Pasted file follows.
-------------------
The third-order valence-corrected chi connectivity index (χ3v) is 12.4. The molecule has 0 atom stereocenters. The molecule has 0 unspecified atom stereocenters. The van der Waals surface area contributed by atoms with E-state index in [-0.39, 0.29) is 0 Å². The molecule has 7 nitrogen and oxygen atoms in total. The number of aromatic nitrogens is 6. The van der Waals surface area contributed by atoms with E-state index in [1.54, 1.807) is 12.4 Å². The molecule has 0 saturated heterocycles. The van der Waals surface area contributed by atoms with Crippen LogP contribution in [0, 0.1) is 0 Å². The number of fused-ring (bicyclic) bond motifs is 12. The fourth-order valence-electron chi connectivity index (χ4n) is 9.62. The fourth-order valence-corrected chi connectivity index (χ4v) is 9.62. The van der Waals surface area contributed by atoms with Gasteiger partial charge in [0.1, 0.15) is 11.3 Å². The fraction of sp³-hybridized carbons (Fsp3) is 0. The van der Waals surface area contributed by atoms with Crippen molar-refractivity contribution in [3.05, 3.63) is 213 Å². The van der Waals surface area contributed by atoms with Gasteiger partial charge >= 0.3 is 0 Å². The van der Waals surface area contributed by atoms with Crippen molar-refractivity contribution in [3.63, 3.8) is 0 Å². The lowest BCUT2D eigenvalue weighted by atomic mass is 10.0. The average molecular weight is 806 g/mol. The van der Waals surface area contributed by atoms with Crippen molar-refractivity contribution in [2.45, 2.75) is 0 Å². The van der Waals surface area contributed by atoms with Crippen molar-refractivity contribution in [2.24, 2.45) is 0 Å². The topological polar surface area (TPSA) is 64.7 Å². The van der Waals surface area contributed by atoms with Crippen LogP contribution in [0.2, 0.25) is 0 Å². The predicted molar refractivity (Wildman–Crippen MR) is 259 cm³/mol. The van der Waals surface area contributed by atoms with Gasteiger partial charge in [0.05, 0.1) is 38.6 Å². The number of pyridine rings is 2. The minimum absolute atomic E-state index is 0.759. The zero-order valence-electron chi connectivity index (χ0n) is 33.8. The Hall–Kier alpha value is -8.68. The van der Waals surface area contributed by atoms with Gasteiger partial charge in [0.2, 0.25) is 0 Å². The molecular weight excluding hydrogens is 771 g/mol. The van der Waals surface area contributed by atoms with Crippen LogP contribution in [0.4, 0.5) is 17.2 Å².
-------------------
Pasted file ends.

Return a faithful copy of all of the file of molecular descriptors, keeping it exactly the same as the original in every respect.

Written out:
The third-order valence-corrected chi connectivity index (χ3v) is 12.4. The molecule has 0 atom stereocenters. The molecule has 0 unspecified atom stereocenters. The van der Waals surface area contributed by atoms with E-state index in [-0.39, 0.29) is 0 Å². The molecule has 7 nitrogen and oxygen atoms in total. The number of aromatic nitrogens is 6. The van der Waals surface area contributed by atoms with E-state index in [1.54, 1.807) is 12.4 Å². The molecule has 0 saturated heterocycles. The van der Waals surface area contributed by atoms with Crippen LogP contribution in [0, 0.1) is 0 Å². The number of fused-ring (bicyclic) bond motifs is 12. The fourth-order valence-electron chi connectivity index (χ4n) is 9.62. The fourth-order valence-corrected chi connectivity index (χ4v) is 9.62. The van der Waals surface area contributed by atoms with Gasteiger partial charge in [0.1, 0.15) is 11.3 Å². The fraction of sp³-hybridized carbons (Fsp3) is 0. The van der Waals surface area contributed by atoms with Crippen molar-refractivity contribution in [3.05, 3.63) is 213 Å². The van der Waals surface area contributed by atoms with Gasteiger partial charge >= 0.3 is 0 Å². The van der Waals surface area contributed by atoms with Crippen molar-refractivity contribution in [3.63, 3.8) is 0 Å². The lowest BCUT2D eigenvalue weighted by atomic mass is 10.0. The average molecular weight is 806 g/mol. The van der Waals surface area contributed by atoms with Crippen molar-refractivity contribution in [2.45, 2.75) is 0 Å². The van der Waals surface area contributed by atoms with Crippen molar-refractivity contribution in [2.24, 2.45) is 0 Å². The topological polar surface area (TPSA) is 64.7 Å². The van der Waals surface area contributed by atoms with Crippen LogP contribution in [0.2, 0.25) is 0 Å². The predicted molar refractivity (Wildman–Crippen MR) is 259 cm³/mol. The van der Waals surface area contributed by atoms with Gasteiger partial charge in [0.05, 0.1) is 38.6 Å². The number of pyridine rings is 2. The minimum absolute atomic E-state index is 0.759. The zero-order valence-electron chi connectivity index (χ0n) is 33.8. The Hall–Kier alpha value is -8.68. The van der Waals surface area contributed by atoms with Gasteiger partial charge in [0.2, 0.25) is 0 Å². The molecular weight excluding hydrogens is 771 g/mol. The van der Waals surface area contributed by atoms with Crippen LogP contribution in [0.4, 0.5) is 17.2 Å².